As you struggle with how to frame your thinking about not letting her back in the house, I’d suggest repeating to yourself: she needs more help than I am able to provide. You can provide a home, and you have. But what she needs is not that. For her that provides more room to go out of control and cause herself more harm. Settling into your own sense of what you can and can’t do will help you when it comes time to discuss this with clarity and compassion – with her or with anyone else for that matter. I can do this: help get her into XYZ program. Communicate with love and empathy. Practice reflective listening. Meet her where she is at. Hold space for her until she learns to hold it for herself. I can’t do this: open up our home to her while she is unstable, self-destructive and belligerent. Expect different results than those we’ve seen in the past, until she has gained real traction in treatment. Until then, our home just becomes another place for her to use and go out of control.
Using CRAFT to pull out all the stops so that she is ushered towards a long-term, structured residential program is the best option you have – it’s the best option she has. There are many pieces lying on the floor of her life right now – friends, work, college, etc. Don’t give those any space right now. These pieces will be there waiting when she has addressed her drinking in treatment, but until then, they aren’t worth your energy. You don’t have any to spare.
Use the energy you do have to focus on the line you are drawing, lining up another commitment and looking into the long term places. Be prepared to hold your line without argument or debate. Keep telling yourself that you cannot provide what she needs now. One day, down the road, when she is more stable, you can consider having her in your home again. But now is not that time.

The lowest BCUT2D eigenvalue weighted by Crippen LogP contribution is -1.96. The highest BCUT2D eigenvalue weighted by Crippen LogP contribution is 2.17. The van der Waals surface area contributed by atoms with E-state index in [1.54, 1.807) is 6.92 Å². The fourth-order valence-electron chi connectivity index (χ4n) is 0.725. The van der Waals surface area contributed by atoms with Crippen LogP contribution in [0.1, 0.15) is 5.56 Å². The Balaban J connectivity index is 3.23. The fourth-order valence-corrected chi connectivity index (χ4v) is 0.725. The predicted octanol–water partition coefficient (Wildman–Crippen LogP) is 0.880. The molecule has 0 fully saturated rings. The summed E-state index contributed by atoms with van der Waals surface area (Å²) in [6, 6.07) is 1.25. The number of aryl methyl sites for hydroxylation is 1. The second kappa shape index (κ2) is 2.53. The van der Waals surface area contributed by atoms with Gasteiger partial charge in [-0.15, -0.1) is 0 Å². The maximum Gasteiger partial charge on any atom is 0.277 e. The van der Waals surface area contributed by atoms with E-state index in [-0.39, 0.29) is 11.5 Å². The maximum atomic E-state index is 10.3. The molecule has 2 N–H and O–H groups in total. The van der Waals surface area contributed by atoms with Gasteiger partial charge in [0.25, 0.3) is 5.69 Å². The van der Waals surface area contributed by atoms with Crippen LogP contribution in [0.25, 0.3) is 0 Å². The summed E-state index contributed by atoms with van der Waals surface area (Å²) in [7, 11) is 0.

The communication skills of CRAFT still hold whenever you are able to interact with her. They can help you convey that this decision is not a punishment. There is no ill-will in this line you are drawing. You know the extent of what you have tried in the past and what has repeatedly not worked. With this line and the distance you are creating with it, the message rings clear that the reward of your home is not available given her continuous use.
Your love for her is unconditional. Your responses to her actions are your own choice, and with CRAFT, the responses are tailored to the Loved One’s use or non-use. Just as you love her but may not love her actions, your responses to her actions do not signify that you love her any more or less. You are responding the best you can with the information you have – within a painful awareness that you cannot force her to change. So you make the best choices you can within this framework.
We feel how excruciating the pain is of facing such a decision – of facing the ups and downs of these past several years. You have been doing such a commendable job. And all of this has taken its toll. Even for a few minutes a day, please make a space for yourself to be as you are as a whole, living person. A person who is above all responsible for their own well-being. It won’t serve you or your daughter to put this off. Showing up for yourself is something you can do, something over which you absolutely have control. This may look different from one day to the next. We encourage you to embrace this commitment. And as you draw that line and keep your house on one side of it for the time being, make some changes in your home to reflect the way you want to enjoy your own space. Clear out that which is old and stagnant. This can help serve as a physical reflection of your conviction that the help she needs is not within your home. It is a healing of sorts for the space and for yourself as you work through this.
We are here for you and we hold you and your family in our hearts. Please keep us posted as things continue to unfold. Sending your love and strength.